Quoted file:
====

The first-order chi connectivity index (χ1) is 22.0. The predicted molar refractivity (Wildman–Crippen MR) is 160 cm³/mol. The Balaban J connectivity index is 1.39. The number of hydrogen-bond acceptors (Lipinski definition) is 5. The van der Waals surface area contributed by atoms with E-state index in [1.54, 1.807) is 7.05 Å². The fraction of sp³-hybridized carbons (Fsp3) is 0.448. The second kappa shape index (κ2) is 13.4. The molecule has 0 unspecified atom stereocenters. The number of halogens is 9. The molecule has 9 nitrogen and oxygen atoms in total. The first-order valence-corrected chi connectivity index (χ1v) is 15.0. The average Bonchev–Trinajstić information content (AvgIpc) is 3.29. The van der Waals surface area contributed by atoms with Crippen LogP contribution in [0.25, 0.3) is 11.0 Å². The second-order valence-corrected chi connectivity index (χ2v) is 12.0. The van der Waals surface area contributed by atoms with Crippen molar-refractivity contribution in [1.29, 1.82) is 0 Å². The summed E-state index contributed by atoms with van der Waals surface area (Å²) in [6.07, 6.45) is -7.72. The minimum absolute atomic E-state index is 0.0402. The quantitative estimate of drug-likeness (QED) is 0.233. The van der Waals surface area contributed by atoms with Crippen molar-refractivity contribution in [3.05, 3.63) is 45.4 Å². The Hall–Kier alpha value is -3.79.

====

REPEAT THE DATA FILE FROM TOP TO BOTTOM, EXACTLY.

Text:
The first-order chi connectivity index (χ1) is 22.0. The predicted molar refractivity (Wildman–Crippen MR) is 160 cm³/mol. The Balaban J connectivity index is 1.39. The number of hydrogen-bond acceptors (Lipinski definition) is 5. The van der Waals surface area contributed by atoms with E-state index in [1.54, 1.807) is 7.05 Å². The fraction of sp³-hybridized carbons (Fsp3) is 0.448. The second kappa shape index (κ2) is 13.4. The molecule has 0 unspecified atom stereocenters. The number of halogens is 9. The molecule has 9 nitrogen and oxygen atoms in total. The first-order valence-corrected chi connectivity index (χ1v) is 15.0. The average Bonchev–Trinajstić information content (AvgIpc) is 3.29. The van der Waals surface area contributed by atoms with Crippen LogP contribution in [0.25, 0.3) is 11.0 Å². The second-order valence-corrected chi connectivity index (χ2v) is 12.0. The van der Waals surface area contributed by atoms with Crippen molar-refractivity contribution in [1.29, 1.82) is 0 Å². The summed E-state index contributed by atoms with van der Waals surface area (Å²) in [6.07, 6.45) is -7.72. The minimum absolute atomic E-state index is 0.0402. The quantitative estimate of drug-likeness (QED) is 0.233. The van der Waals surface area contributed by atoms with Crippen molar-refractivity contribution in [3.05, 3.63) is 45.4 Å². The Hall–Kier alpha value is -3.79.